The fact that Dep Nolan’s ardent support of Government policies and Dep Keaveney’s stance against them has cut little ice with voters is telling.
There is comfort for Labour in that a chunk of the 46 per cent ‘don’t knows’ is there to be won back. Labour knows much of its Galway vote has tended to come from floating voters but retaining its two seats will be an uphill struggle with the political and economic mood not set to improve over the next 18 months/two years.
The new left? Sinn Féin and Independents
There is a further threat to Labour’s survival in the form of Sinn Féin and Independents. Left voters seeking candidates taking a tougher line against Government policies are likely to gravitate towards SF’s Trevor Ó Clochartaigh or Independent Catherine Connolly - both Galway West.
The SF vote, according to our poll is 15 per cent (with the allocation of the ‘don’t knows’ ) putting the party within touching distance of a seat. To take one though it will be heavily reliant on transfers, something SF often struggles to get. The fact Cllr Connolly will also be fighting for a share of the same vote will hamper SF’s chances.
The findings for the Independent vote is 22 per cent (with the allocation of the ‘don’t knows’ ) and a 12 per cent core vote. Either is a healthy finding, but it will be split between the leftist Cllr Connolly, the centre right Dep Noel Grealish, and a smattering of potential fringe candidates.
In the 2011 election Cllr Connolly came within a whisker of a seat while Dep Gealish finally got over the line, albeit without reaching the quota. Given the above figures, both may face another ‘down to the wire’ scenario at the next election count.
If the findings are bad for Labour, FG will breath a sigh of relief with our poll showing it on a very solid 33 per cent (with the allocation of ‘don’t knows’ ) and an 18 per cent core vote.
Currently the party has two TDs in Galway West - Brian Walsh and Seán Kyne - and two in Galway East - Paul Connaughton and Ciaran Cannon. Privately FG sources have admitted to the Galway Advertiser that it will struggle to retain two in either constituency.
Yet this poll shows the FG core vote will hold one seat in each, while its overall vote puts the party within touching distance of two quotas, thereby retaining its four seats across the county.
Despite the unpopularity of the current Government, FG voters tend to be steadfast and loyal in the face of difficult or unpopular decision. Galway FG voters appear to confirm this.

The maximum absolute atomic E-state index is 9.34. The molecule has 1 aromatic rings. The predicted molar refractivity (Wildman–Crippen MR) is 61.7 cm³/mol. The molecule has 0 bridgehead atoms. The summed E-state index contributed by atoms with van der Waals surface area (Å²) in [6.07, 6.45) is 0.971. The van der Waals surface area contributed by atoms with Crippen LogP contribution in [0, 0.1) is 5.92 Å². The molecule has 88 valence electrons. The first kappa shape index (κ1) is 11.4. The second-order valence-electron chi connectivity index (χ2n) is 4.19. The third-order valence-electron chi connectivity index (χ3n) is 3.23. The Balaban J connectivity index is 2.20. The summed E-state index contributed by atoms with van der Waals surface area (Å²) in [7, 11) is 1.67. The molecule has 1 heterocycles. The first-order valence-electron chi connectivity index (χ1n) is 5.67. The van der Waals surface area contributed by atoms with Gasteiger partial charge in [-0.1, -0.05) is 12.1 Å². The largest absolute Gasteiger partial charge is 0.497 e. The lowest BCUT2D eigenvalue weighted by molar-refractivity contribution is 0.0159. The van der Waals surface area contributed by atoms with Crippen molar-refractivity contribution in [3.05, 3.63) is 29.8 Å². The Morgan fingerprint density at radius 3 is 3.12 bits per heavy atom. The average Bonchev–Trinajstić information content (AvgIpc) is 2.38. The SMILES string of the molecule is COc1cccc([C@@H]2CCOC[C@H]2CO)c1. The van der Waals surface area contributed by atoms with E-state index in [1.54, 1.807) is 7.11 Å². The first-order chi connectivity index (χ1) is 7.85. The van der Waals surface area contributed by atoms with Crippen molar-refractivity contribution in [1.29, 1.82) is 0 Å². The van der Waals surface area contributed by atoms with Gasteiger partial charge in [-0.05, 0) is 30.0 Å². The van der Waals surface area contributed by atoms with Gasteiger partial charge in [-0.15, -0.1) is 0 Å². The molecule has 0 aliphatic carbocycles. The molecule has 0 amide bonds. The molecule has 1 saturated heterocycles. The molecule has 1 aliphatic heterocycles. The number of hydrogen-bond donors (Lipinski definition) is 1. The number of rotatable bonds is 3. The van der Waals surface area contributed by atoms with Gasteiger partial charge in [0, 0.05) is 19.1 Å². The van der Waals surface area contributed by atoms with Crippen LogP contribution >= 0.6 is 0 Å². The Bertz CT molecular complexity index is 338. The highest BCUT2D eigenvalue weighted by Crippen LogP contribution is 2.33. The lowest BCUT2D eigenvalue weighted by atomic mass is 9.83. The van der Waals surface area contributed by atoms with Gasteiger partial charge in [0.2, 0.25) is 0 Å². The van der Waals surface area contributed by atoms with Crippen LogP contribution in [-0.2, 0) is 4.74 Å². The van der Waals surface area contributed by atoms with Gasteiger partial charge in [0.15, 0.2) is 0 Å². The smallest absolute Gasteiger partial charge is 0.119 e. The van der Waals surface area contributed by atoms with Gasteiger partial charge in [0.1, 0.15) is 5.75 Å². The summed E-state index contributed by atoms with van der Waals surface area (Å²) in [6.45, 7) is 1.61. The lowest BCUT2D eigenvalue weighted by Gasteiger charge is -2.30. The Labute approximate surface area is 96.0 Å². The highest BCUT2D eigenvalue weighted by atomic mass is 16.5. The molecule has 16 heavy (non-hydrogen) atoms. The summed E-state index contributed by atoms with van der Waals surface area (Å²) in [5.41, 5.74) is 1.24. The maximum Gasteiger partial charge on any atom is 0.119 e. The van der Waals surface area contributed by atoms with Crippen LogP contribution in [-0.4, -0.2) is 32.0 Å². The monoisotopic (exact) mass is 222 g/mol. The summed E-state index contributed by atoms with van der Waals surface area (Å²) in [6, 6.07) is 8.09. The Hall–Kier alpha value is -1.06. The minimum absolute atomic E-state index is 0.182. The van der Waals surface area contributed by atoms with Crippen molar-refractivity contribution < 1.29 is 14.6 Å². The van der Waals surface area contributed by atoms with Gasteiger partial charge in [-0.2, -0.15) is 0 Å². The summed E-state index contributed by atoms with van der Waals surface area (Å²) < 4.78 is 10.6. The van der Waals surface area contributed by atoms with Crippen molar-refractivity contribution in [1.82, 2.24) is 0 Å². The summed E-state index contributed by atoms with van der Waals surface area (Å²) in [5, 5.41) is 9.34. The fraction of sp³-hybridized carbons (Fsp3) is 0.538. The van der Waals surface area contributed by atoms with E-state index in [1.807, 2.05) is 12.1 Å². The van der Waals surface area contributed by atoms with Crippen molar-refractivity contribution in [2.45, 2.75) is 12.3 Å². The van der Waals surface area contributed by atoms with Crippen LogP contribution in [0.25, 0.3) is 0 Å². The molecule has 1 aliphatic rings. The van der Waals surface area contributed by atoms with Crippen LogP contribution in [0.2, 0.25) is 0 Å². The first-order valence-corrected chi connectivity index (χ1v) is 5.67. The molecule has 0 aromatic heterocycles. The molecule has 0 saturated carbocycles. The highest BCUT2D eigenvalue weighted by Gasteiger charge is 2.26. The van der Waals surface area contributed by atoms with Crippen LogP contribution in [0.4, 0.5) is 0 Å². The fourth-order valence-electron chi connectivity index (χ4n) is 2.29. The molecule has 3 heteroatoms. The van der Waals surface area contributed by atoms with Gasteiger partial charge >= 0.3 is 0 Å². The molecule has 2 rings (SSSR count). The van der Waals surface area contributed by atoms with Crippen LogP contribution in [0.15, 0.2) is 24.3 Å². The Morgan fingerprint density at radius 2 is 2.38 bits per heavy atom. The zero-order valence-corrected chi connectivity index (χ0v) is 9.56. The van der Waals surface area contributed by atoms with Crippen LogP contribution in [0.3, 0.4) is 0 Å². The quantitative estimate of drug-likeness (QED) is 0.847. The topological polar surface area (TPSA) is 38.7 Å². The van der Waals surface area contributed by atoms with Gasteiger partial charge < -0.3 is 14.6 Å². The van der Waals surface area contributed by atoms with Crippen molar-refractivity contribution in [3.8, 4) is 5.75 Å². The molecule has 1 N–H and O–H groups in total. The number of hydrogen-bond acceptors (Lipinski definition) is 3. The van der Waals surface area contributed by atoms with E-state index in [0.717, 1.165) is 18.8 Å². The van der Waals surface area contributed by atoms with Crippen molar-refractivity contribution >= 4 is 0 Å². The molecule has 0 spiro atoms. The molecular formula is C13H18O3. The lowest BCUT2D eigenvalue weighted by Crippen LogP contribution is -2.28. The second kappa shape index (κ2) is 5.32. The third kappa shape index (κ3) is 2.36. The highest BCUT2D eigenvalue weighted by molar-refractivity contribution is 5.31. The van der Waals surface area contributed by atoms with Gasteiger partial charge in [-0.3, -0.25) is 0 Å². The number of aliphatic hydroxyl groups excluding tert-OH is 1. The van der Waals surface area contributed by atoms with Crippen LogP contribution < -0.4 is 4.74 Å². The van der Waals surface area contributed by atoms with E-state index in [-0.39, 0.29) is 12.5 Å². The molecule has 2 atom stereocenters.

From the most reviled political party in the State in 2010/2011 to a party slowly but surely clawing back ground, FF’s ‘comeback’ has been one of the most fascinating political stories of recent times.
Our poll shows the party on 24 per cent (with the allocation of the ‘don’t knows’ ) and a 13 per cent core vote. In Galway East the party should be able to retain its seat, although a major cause for concern will be that much of sitting Dep Michael Kitt’s heartland has now been moved into the new Roscommon-Galway constituency. Will Dep Kitt move there and a new candidate take over in the now three seat GE?
For Galway West the core vote is below the quota but it is impossible to see Éamon Ó Cuív not being returned. The overall vote of 24 per cent puts him well beyond the quota; his popularity in Connemara extends across party loyalties, and the addition of a chunk of South Mayo to Galway West will only boost his tally.
Even on the 24 per cent reading the party is still 10 per cent short of two quotas in both constituencies and looks set to remain a one seat party across Galway.
This itself shows Fianna Fáil has recovered to a stable level of support, but one that is composed of core voters and those who have always been sympathetic to the party. The rest of the Galway electorate still does not trust the party after the misrule and dysfunction which characterised its 1997 to 2011 period in office.
This is further underlined by the fact the Government, despite its unpopularity, still reaches a respectable combined vote of 39 per cent. An alternative coalition of FF and Sinn Féin can only reach the same figure - not an endorsement given the political and economic situation which would have been expected to position FF and SF ahead. Also worth noting is that any FF/SF coalition is still a long way off.